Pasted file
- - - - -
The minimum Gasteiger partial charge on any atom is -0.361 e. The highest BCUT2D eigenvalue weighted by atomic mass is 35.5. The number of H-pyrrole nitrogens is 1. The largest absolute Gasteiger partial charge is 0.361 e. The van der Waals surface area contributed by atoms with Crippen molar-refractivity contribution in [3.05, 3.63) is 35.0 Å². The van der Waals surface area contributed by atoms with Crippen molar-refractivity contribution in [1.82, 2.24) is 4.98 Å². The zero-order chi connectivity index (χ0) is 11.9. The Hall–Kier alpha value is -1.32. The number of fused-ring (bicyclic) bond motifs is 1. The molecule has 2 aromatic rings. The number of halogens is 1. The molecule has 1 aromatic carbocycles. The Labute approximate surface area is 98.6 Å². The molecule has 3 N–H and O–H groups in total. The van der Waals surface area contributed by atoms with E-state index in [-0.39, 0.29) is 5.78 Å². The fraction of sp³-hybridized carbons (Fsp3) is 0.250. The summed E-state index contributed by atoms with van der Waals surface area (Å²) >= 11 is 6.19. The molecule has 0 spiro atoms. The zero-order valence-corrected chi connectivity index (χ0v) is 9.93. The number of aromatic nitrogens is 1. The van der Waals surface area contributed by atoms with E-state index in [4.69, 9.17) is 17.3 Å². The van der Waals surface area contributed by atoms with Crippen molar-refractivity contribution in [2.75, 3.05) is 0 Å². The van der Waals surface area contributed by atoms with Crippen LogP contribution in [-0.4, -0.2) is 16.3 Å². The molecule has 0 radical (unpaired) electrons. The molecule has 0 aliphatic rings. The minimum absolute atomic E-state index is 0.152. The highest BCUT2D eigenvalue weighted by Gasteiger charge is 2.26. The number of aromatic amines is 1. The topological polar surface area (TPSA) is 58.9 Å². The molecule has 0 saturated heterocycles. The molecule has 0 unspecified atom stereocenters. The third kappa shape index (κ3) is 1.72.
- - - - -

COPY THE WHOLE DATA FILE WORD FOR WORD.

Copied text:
The minimum Gasteiger partial charge on any atom is -0.361 e. The highest BCUT2D eigenvalue weighted by atomic mass is 35.5. The number of H-pyrrole nitrogens is 1. The largest absolute Gasteiger partial charge is 0.361 e. The van der Waals surface area contributed by atoms with Crippen molar-refractivity contribution in [3.05, 3.63) is 35.0 Å². The van der Waals surface area contributed by atoms with Crippen molar-refractivity contribution in [1.82, 2.24) is 4.98 Å². The zero-order chi connectivity index (χ0) is 11.9. The Hall–Kier alpha value is -1.32. The number of fused-ring (bicyclic) bond motifs is 1. The molecule has 2 aromatic rings. The number of halogens is 1. The molecule has 1 aromatic carbocycles. The Labute approximate surface area is 98.6 Å². The molecule has 3 N–H and O–H groups in total. The van der Waals surface area contributed by atoms with E-state index in [-0.39, 0.29) is 5.78 Å². The fraction of sp³-hybridized carbons (Fsp3) is 0.250. The summed E-state index contributed by atoms with van der Waals surface area (Å²) >= 11 is 6.19. The molecule has 0 spiro atoms. The zero-order valence-corrected chi connectivity index (χ0v) is 9.93. The number of aromatic nitrogens is 1. The van der Waals surface area contributed by atoms with E-state index in [4.69, 9.17) is 17.3 Å². The van der Waals surface area contributed by atoms with Crippen molar-refractivity contribution in [2.75, 3.05) is 0 Å². The van der Waals surface area contributed by atoms with Crippen LogP contribution in [-0.4, -0.2) is 16.3 Å². The molecule has 0 radical (unpaired) electrons. The molecule has 0 aliphatic rings. The minimum absolute atomic E-state index is 0.152. The highest BCUT2D eigenvalue weighted by Gasteiger charge is 2.26. The number of aromatic amines is 1. The topological polar surface area (TPSA) is 58.9 Å². The molecule has 0 saturated heterocycles. The molecule has 0 unspecified atom stereocenters. The third kappa shape index (κ3) is 1.72.